ZEKE WILSON: Turtle crossing ahead
Heavy rainfall in recent days displaced and distributed wildlife of all kinds throughout Indiana County.
Mammals, reptiles and amphibians alike sought higher ground. Often this pushes critters into dangers worse than the flood they left.
While brush hogging a property last week, I had a close encounter with a turtle. Luckily, I was able to stop the Kubota tractor despite mowing downhill just before the front tire reached the little fellow. The 15-inch shell was black, and its contrast is what grabbed my attention. Earlier this spring I learned my current choice of pants does not accommodate keeping a phone in them while mowing so sadly I was unable to photograph it.
Pennsylvania has a number of turtles, so I cannot say with certainty what it was, but I hope that’s as close as it ever gets to a tire.
Much of our landscape is now plowed or mowed, with the majority bisecting roads. Society’s decisions have all but doomed the slower-paced turtles. Sadly, the minority appreciates and enjoys nature, with more looking to amend and exploit it.
• Interestingly enough, snake populations appear to be on the rebound. The picture of Dusty Learn on the front page of this paper earlier this week with a legal rattler taken on the last day of the season is proof enough. While most readers would never dream of wanting to be within 10 feet of a venomous snake, those who pursue them are often the protectors.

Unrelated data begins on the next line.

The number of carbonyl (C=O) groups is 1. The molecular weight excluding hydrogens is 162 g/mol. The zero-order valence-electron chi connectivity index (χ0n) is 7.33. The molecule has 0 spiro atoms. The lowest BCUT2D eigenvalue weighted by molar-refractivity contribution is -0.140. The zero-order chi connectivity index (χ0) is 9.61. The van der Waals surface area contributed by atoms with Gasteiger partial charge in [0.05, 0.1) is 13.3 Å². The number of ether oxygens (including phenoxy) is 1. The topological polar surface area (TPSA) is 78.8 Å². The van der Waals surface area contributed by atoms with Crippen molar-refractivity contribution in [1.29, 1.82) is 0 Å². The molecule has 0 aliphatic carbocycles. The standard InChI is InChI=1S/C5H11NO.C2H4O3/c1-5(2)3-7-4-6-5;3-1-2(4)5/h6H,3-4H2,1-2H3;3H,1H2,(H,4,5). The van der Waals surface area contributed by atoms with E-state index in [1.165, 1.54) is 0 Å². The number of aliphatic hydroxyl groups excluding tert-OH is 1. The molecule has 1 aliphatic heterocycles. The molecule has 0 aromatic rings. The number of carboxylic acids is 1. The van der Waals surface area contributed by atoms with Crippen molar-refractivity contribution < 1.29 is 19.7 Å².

I haven’t heard how that snake tasted, but after chasing them for a month, I’d imagine pretty sweet.
• The easy-access panfish ponds that allow harvest have given their bounty for the year. One must now look off the beaten path for a fish dinner, although with ATV popularity and acceptance, a beaten path is almost always present.
The debate on pond management varies greatly, but few can dispute the harvest being beneficial. In some instances, a blue heron, eagle, mink, otter or osprey might have already taken the cream off.
• Groundhog hunters also are now seeking out the back corners and gated fields in hopes of finding willing targets. While the migration of new groundhogs into the hunting area is all but inevitable, it takes time for the population to garner gunning again. Although groundhogs are prolific, killing dozens out of a field puts a good dent in the resident population. If others on adjacent farms also are waging war on the woodchuck, shots per hour will wane.
Our topography does not allow for much long-range gunning, with many of the better spots already spoken for. Still-hunting smaller field edges allows boot leather to compensate for lack of long-distance sight.
This style of hunting is more of what to expect in our area when pursuing other species. Rarely are deer shot at more than 100 yards, and I would rather practice quick, short shots on groundhogs than long-range shots. Less-appealing hunt sites requiring walking with minimal long-distance shot possibilities may still be crawling with whistle pigs.
Despite the now-common posted and leased ground, obtaining permission to hunt groundhogs or crows is still almost as easy as asking.
• The second round of doe licenses are being accepted by county treasurers, with Aug. 18 being the last chance at any left unsold. I have seen a great discrepancy in the size of fawns, possibly indicating either too many doe or too many buck killed prior to the rut.